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Fair Day
by [?]

Widow Mercy Bascom came back alone into the empty kitchen and seated herself in her favorite splint-bottomed chair by the window, with a dreary look on her face.

“I s’pose I be an old woman, an’ past goin’ to cattle shows an’ junketings, but folks needn’t take it so for granted. I’m sure I don’t want to be on my feet all day, trapesin’ fair grounds an’ swallowin’ everybody’s dust; not but what I’m as able as most, though I be seventy-three year old.”

She folded her hands in her lap and looked out across the deserted yard. There was not even a hen in sight; she was left alone for the day. “Tobias’s folks,” as she called the son’s family with whom she made her home–Tobias’s folks had just started for a day’s pleasuring at the county fair, ten miles distant. She had not thought of going with them, nor expected any invitation; she had even helped them off with her famous energy; but there was an unexpected reluctance at being left behind, a sad little feeling that would rise suddenly in her throat as she stood in the door and saw them drive away in the shiny, two-seated wagon. Johnny, the youngest and favorite of her grandchildren, had shouted back in his piping voice, “I wish you was goin’, Grandma.”

“The only one on ’em that thought of me,” said Mercy Bascom to herself, and then not being a meditative person by nature, she went to work industriously and proceeded to the repairing of Tobias’s work-day coat. It was sharp weather now in the early morning, and he would soon need the warmth of it. Tobias’s placid wife never anticipated and always lived in a state of trying to catch up with her work. It never had been the elder woman’s way, and Mercy reviewed her own active career with no mean pride. She had been left a widow at twenty-eight, with four children and a stony New Hampshire farm, but had bravely won her way, paid her debts, and provided the three girls and their brother Tobias with the best available schooling.

For a woman of such good judgment and high purpose in life, Mrs. Bascom had made a very unwise choice in marrying Tobias Bascom the elder. He was not even the owner of a good name, and led her a terrible life with his drunken shiftlessness, and hindrance of all her own better aims. Even while the children were babies, however, and life was at its busiest and most demanding stages, the determined soul would not be baffled by such damaging partnership. She showed the plainer of what stuff she was made, and simply worked the harder and went her ways more fiercely. If it were sometimes whispered that she was unamiable, her wiser neighbors understood the power of will that was needed to cope with circumstances that would have crushed a weaker woman. As for her children, they were very fond of her in the undemonstrative New England fashion. Only the two eldest could remember their father at all, and after he was removed from this world Tobias Bascom left but slight proofs of having ever existed at all, except in the stern lines and premature aging of his wife’s face.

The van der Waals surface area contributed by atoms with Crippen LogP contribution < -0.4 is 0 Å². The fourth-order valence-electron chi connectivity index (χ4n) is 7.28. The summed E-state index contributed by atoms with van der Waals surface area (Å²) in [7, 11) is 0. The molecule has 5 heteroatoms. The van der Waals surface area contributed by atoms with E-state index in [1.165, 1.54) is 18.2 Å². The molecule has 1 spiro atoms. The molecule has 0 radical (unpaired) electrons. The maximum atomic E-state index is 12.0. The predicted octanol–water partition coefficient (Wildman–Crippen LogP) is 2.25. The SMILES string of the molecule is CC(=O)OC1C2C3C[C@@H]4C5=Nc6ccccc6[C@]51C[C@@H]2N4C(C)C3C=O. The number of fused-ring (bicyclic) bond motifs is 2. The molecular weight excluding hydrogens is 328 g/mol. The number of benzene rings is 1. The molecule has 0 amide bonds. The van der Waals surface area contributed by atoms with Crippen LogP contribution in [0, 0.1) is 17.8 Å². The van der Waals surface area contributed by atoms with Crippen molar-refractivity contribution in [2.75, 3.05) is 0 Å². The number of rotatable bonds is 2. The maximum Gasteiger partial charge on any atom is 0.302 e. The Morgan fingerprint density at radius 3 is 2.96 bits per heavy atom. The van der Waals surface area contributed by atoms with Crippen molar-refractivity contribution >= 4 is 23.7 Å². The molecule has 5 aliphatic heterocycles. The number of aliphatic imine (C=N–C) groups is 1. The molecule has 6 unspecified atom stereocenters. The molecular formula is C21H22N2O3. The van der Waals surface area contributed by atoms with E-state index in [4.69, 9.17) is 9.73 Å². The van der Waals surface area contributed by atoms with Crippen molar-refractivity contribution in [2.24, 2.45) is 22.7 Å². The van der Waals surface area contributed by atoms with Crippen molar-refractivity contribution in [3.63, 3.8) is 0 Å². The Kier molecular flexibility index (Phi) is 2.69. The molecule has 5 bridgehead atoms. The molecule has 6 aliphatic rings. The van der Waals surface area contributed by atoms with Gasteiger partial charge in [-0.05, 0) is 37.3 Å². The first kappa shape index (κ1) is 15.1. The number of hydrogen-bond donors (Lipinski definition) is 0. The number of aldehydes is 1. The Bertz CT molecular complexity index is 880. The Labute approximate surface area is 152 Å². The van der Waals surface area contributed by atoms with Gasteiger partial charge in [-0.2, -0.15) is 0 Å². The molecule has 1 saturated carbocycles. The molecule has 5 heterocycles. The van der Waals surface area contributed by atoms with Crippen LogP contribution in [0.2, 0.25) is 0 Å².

The years that followed were years of hard work on the little farm, but diligence and perseverance had their reward. When the three daughters came to womanhood they were already skilled farmhouse keepers, and were dispatched for their own homes well equipped with feather-beds and homespun linen and woolen. Mercy Bascom was glad to have them well settled, if the truth were known. She did not like to have her own will and law questioned or opposed, and when she sat down to supper alone with her son Tobias, after the last daughter’s wedding, she had a glorious feeling of peace and satisfaction.